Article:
RENO, NV - The Washoe County Health District confirms mosquitos in a small pool of water in the Spanish Springs/Kiley Ranch area have tested positive for West Nile Virus (WNV), the first positive identification of WNV in Washoe County in 2014.
The Health District monitors for mosquitos carrying diseases and in early June confirmed that St. Louise Encephalitis had been identified in the Sun Valley area, but until now it had been the only sign of any virus present in the local mosquito population.
Due to the WNV identification, the Health District will be increasing mosquito surveillance and conducted controlled early-morning fogging in the Henry Orr Parkway, Turnberry Drive and Vista del Rancho area, beginning the morning of Thursday, August 8.
“We should not be surprised to see West Nile Virus in the area,” said Washoe County District Health Officer Kevin Dick. “According to our Vector Borne Disease Prevention Program staff, increased standing water in the area due to the recent rains over the last month has created a prime habitat for the mosquitos that can carry transmittable disease.” Dick added West Nile usually surfaces here in northern Nevada this time of year and that this is a reminder to all of us that we need to take precautions to keep the mosquitos at bay and bites to a minimum.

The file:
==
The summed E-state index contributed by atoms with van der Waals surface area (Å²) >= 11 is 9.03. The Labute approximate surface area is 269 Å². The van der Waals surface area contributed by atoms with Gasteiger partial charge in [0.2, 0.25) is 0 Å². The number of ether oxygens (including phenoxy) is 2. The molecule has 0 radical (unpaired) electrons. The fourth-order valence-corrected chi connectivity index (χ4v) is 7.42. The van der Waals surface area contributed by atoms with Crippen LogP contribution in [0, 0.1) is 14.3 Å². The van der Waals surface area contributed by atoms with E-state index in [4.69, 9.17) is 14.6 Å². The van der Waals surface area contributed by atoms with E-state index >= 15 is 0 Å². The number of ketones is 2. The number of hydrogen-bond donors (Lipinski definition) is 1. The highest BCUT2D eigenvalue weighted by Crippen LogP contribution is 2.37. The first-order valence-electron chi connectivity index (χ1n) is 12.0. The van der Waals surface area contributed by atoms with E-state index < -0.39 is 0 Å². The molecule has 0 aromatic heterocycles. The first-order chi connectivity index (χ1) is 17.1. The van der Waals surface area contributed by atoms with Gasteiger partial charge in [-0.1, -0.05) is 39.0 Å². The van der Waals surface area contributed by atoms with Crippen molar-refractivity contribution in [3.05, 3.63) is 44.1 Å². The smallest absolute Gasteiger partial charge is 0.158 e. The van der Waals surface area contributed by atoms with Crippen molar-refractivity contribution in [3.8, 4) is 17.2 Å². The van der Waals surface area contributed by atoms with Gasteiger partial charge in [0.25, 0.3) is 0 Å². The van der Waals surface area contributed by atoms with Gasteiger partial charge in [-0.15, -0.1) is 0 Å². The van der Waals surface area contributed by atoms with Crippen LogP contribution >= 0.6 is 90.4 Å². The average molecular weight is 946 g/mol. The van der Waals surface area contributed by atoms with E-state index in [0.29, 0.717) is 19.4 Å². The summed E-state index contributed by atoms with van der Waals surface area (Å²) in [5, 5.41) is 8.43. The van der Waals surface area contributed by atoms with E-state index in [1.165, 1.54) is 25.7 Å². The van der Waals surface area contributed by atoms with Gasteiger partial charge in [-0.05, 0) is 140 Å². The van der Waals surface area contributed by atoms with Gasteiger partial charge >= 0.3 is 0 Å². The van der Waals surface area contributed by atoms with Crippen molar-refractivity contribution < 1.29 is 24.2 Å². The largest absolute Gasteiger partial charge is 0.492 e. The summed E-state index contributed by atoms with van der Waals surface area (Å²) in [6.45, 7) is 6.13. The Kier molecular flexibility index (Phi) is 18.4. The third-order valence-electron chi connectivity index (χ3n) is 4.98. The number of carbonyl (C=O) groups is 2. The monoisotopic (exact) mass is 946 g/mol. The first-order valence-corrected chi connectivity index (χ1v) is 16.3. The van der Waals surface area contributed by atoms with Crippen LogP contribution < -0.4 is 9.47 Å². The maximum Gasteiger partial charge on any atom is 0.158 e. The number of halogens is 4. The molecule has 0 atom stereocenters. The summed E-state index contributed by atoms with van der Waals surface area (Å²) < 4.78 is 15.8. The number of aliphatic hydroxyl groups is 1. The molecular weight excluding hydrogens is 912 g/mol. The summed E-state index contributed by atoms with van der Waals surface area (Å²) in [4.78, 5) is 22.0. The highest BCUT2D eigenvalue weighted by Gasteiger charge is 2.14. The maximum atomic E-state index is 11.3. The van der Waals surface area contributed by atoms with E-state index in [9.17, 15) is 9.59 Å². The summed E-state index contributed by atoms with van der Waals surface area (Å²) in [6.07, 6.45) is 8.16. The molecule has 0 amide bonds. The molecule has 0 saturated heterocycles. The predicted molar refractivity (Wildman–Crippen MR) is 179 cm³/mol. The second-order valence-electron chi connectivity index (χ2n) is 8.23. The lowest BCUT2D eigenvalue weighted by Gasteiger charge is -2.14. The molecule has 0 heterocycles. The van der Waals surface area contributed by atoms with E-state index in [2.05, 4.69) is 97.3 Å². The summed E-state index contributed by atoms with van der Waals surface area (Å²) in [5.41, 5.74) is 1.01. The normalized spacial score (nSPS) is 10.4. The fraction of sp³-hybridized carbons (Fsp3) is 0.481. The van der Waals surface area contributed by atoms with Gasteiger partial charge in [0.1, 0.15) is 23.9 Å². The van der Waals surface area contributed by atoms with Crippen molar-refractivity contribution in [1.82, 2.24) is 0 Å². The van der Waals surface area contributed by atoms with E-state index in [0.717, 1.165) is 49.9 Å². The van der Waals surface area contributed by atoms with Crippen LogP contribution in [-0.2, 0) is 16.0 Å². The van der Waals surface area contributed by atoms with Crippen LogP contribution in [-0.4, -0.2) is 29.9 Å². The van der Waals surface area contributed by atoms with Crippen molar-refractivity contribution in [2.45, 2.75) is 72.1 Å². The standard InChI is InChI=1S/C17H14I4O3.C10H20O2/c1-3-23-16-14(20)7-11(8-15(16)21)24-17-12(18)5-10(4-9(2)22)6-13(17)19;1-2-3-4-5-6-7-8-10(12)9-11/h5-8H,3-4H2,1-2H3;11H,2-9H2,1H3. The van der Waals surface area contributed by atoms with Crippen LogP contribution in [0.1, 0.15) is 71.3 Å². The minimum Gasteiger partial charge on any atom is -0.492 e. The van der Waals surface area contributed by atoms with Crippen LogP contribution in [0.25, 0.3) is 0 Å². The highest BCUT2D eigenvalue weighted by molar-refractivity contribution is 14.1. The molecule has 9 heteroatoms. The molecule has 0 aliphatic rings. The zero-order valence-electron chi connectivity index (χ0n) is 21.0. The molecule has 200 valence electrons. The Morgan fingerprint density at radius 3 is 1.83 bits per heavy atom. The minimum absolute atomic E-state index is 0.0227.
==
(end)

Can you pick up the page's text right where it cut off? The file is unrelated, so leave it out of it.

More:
Dick stresses that to reduce contact with mosquitos and mosquito bites, people should remember to clear standing water from around their homes. “Any area can become a problem and a potential breeding-ground, including small puddles, pools, planters, children’s sandboxes, wagons or toys, underneath and around faucets, as well as plant saucers and pet bowls. Anything that can hold even a capful of water can give mosquitos the space they need to survive.”
Some additional precautionary mosquito facts include:
•Mosquitoes bite in the early morning and evening so it is important to wear proper clothing and repellent containing DEET, picaradin, oil of lemon eucalyptus or IR3535 according to label instructions. Repellents keep the mosquitoes from biting you. DEET can be used safely on infants and children 2 months of age and older.
•Make sure that your doors and windows have tight-fitting screens to keep mosquitoes out. Repair or replace screens with tears or holes; and,
•Vaccinate your horses for WNV.
The Washoe County Health District’s Communicable Disease Program investigates all reported cases of diseases like WNV and presents those cases in the Communicable Disease Weekly Report. Residents may report night-time mosquito activity to the District Health Department at 328-2434.